Small-town Indiana girl Lily Mars dreams to be a stage actress. She begs visiting Broadway producer John Thornway for a role but he dismisses her as an amateur. She follows him to New York and worms her way into his show, and his heart.
Talented small-town girl Lily Mars hounds producer John Thornway for a part in his new play, but he doesn't want anything to do with stage-struck amateurs. But when Lily follows him to New York, he gets to know her better and his opinion of her changes for the better. Then, when the leading lady of the play walks out, Lily gets her big break on Broadway.Written by
Leon Wolters <wolters@strw.LeidenUniv.nl>
First of all, she never looked better... sort of the apotheosis of all that evil energy MGM spent in turning Frances Gumm into Judy Garland. Blondish (and not a wig), thin (but not too thin), energized and comic (working her mannerisms rather than the reverse), and she sounds great. Moreover, Hollywood and Tarkington were made for each other, and the payoff works here as well. Clever americana, with truly inspired set pieces surrounding Judy's attempts to get "discovered" by "local boy makes good" producer, Heflin.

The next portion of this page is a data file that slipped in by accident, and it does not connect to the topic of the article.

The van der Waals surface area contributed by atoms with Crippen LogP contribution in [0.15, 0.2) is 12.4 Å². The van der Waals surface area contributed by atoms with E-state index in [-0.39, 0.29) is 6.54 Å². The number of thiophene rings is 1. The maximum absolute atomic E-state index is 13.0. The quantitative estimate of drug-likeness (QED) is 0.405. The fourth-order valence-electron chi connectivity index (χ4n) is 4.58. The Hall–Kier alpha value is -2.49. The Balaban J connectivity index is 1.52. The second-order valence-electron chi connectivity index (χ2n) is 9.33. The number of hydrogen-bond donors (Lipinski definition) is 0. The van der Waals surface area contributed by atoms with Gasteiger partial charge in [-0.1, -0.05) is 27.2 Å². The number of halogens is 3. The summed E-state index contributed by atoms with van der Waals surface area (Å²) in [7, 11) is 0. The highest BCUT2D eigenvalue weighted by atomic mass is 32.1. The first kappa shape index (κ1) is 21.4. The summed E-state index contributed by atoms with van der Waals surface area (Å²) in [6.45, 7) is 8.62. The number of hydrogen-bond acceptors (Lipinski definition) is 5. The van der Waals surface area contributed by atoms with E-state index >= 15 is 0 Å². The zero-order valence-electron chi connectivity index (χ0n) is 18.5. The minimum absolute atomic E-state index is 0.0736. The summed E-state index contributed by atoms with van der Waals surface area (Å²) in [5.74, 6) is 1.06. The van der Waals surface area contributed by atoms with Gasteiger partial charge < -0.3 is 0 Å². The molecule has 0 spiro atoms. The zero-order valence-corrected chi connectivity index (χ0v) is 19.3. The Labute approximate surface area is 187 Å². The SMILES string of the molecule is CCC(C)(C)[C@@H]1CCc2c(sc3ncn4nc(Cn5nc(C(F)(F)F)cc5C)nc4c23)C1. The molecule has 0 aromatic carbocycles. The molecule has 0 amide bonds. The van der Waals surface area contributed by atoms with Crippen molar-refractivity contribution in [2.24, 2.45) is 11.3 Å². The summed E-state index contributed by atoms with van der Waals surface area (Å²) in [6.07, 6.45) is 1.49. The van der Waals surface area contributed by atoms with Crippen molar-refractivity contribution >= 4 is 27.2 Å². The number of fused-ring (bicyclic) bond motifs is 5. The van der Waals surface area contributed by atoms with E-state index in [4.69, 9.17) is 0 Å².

The tacked-on, mega-production ending is a real clunker and can leave a bad aftertaste. Avoid the ending if you can pull yourself away. But for this grandiose, ill-fitting finale, an almost perfect Garland musical and as good as she gets (which is the best singing actress ever to grace the screen).
One more point in Garland's favor: she plays the perfect "straight man" in two comic scenes with her on screen younger sister. Given Garland's reputation, let alone the instincts of any actor not to be upstaged, one can't but admire her generosity. Her self-confidence and generosity in these scenes make the film that much funnier and stronger.
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